Friday, 10 April 2009


Saturday 4th – Sunday 26th April
An exhibition of ceramics, bronze and paintings

Frank and Janet Hamer Jane and Ted Hamlyn
Nigel and Libby Edmondson Alasdair and Sally MacDonell
David and Margaret Frith John and Jude Jelfs
Claire Harrison and Petr Horacek

Stuart Dickens Ceramics Curator for The Gallery says, ‘Here is a show, which provides an opportunity to reflect on the individual voice of artist and craftsman and the mutuality and synergy that comes from years of shared work and life.’

This exhibition was created from an initial thought about artists and makers who have shared their lives and their studios over many years. Whilst partners inevitably share common interests, this show is designed to demonstrate how their individual personalities are reflected in their work.

Frank and Janet Hamer have become something of a legend in studio ceramics through their joint authorship of The Potter’s Dictionary of Materials and Techniques, which explains the sources and character of materials, the behaviour of clays and glaze minerals during the forming and firing processes, They share a workshop and kiln in rural Wales and both are clearly influenced by the surrounding countryside and wildlife.

Jane and Ted Hamlyn will rarely, if ever, have been seen in the same show – other than their Open Studio days. Ted’s paintings are a perfect backdrop for Jane’s immediately recognisable vessels. Jane Hamlyn’s work has been regularly shown at the gallery since she featured in the Gallery’s opening show in May 2006. There is a palpable synergy between Jane and Ted’s work, which is evident in both texture and palette.

Nigel and Libby Edmondson have been seen regularly sharing a pitch at Hatfield or Oxford Ceramics, however Libby’s paintings, which are now the main focus for her creative energy, have been seen less frequently alongside Nigel’s pots. Again, their work sits well with each other and the strong brushwork and striking colour of the paintings is a perfect foil for the earth tones of Nigel’s pots.

Alasdair and Sally MacDonell are seen together at all the major shows. There is a strong interpersonal dynamic here; both use the human form to great effect and both are clearly strongly influenced by tribal art and a world view of art and sculpture.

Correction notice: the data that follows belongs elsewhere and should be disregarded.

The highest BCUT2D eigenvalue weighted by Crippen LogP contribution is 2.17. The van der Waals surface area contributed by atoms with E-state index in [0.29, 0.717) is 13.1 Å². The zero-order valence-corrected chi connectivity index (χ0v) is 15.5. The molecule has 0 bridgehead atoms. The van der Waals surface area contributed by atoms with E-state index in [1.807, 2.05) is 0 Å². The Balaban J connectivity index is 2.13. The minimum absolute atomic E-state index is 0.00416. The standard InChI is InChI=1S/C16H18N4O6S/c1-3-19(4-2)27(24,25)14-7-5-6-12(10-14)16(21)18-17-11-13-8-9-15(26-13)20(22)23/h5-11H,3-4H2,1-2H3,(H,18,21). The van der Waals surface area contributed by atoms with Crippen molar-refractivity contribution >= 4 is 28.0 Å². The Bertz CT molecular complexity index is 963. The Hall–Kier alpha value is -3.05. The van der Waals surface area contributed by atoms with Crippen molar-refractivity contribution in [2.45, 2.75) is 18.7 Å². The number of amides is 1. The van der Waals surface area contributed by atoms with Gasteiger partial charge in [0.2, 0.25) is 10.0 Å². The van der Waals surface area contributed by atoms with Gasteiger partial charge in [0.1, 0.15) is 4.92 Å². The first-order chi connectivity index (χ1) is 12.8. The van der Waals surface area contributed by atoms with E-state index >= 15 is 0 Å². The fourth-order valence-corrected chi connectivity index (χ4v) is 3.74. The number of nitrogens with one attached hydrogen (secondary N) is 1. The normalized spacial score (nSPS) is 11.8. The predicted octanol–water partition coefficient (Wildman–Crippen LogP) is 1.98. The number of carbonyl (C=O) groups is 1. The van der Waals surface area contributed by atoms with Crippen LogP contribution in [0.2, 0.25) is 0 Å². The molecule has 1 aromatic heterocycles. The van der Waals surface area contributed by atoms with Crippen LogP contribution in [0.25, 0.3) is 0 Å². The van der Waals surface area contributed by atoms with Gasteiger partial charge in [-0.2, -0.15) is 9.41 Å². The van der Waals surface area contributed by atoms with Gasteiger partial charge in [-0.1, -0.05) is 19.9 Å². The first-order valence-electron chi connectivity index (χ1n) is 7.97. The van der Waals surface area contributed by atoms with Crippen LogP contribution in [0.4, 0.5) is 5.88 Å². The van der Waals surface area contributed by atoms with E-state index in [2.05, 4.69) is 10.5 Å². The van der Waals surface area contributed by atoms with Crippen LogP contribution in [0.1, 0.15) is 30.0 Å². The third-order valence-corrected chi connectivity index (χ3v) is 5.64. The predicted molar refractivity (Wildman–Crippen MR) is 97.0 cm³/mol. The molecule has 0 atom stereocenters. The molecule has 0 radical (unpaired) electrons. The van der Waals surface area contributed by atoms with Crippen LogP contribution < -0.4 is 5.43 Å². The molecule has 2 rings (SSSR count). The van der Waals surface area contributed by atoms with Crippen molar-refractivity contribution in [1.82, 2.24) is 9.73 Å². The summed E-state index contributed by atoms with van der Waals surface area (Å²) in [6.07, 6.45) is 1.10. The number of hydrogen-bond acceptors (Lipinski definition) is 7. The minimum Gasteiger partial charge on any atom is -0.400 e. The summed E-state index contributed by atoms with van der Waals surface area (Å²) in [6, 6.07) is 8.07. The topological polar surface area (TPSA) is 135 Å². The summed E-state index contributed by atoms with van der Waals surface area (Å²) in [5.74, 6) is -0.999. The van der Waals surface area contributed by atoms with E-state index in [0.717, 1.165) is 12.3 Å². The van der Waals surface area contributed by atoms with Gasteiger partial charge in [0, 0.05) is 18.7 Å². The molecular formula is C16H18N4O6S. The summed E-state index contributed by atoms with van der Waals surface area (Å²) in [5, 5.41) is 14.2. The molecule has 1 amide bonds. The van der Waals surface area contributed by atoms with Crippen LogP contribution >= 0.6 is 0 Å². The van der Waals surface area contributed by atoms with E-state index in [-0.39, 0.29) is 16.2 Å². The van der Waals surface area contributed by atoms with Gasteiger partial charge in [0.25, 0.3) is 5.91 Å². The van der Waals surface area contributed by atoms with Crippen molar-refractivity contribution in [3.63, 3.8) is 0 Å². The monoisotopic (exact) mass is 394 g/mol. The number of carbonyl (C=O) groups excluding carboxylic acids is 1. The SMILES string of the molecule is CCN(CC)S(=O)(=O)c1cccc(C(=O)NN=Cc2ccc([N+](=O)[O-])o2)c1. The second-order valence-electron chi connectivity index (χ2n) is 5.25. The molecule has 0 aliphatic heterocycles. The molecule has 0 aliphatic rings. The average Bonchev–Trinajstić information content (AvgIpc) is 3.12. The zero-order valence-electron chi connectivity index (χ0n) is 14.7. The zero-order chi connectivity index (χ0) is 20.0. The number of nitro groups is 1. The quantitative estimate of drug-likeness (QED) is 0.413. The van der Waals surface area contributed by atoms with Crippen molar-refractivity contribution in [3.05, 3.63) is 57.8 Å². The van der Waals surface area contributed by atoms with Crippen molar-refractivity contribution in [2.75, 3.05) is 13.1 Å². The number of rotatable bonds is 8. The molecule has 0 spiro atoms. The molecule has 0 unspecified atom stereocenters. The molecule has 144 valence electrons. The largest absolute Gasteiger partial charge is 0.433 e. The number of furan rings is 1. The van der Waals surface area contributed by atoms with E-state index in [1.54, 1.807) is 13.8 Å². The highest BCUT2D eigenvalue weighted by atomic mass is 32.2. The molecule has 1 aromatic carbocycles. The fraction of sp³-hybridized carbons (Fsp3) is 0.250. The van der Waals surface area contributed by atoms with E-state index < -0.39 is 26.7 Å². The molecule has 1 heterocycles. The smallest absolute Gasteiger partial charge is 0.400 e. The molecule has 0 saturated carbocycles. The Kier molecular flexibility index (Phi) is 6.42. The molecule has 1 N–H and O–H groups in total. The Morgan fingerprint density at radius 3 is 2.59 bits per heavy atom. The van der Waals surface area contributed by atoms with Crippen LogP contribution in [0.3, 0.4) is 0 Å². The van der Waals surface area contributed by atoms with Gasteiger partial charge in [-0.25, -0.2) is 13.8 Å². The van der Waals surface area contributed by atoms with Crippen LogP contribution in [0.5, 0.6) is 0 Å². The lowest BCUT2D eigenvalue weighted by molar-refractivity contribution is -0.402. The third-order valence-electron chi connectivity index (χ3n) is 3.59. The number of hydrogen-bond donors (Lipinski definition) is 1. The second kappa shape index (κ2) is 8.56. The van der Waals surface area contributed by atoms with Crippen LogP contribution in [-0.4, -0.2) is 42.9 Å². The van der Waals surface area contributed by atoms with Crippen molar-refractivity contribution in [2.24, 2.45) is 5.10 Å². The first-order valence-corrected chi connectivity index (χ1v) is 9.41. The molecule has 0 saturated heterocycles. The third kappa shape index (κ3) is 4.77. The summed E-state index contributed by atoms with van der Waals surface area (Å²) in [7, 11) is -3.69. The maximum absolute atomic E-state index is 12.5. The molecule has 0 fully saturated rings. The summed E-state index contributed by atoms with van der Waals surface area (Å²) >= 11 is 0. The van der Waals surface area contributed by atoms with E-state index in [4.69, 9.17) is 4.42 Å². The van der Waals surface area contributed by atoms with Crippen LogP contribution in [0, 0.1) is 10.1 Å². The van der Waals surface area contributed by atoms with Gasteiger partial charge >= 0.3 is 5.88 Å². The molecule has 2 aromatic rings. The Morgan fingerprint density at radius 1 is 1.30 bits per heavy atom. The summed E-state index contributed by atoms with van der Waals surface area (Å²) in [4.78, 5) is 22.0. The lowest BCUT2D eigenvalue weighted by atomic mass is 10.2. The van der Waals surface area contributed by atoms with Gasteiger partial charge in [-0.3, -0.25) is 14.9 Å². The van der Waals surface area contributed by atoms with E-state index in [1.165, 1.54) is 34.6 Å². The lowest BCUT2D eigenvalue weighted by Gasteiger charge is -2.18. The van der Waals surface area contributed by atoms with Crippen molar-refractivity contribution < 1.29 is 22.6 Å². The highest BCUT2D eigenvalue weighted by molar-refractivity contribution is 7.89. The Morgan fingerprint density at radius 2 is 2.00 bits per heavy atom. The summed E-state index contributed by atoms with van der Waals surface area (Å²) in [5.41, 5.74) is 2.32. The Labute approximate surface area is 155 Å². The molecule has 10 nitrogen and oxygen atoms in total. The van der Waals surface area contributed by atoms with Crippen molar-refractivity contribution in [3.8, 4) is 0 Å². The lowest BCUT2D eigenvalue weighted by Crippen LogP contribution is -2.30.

David and Margaret Frith – the Friths, as they are often jointly referred to – are two of the most respected potters in the UK. They are nearly always seen together and whilst this exhibition is doing nothing new in that respect, there is an opportunity to reflect on the influence of each upon the other. Their individual work is different and both are great craftsmen in their own right.

John and Jude Jelfs is another of the classic partnerships in studio pottery. Their work is starkly different and as Jude herself has said John can get very dirty indeed when he is working whilst she needs an immaculately clean studio. Jude has focussed on bronze over the last year or two and this is producing imaginative and quirky small-scale pieces. In the meantime, John the master craftsman – get him talking about teapot making – continues to produce some of the most luminous pots in the stoneware tradition in the UK.

Claire Harrison and Petr Horacek
In 1989 Claire walked into a studio in Prague Academy, as part of her studies in fine art and drawing, and met Petr, they have shared a studio ever since! Now with their two daughters too. Petr is an Award winning children’s’ author and illustrator and Claire a teacher in local Worcester schools, this exhibition brings together a selection of new work from the couple, Claire’s abstracted garden scenes and Petr’s exciting contemporary abstracts his alter ego to his children’s illustrative work

1 comment:

  1. Clare Macfarlane23 April 2009 at 01:51

    The current exhibition looks fab, I cant wait to see it! - Clare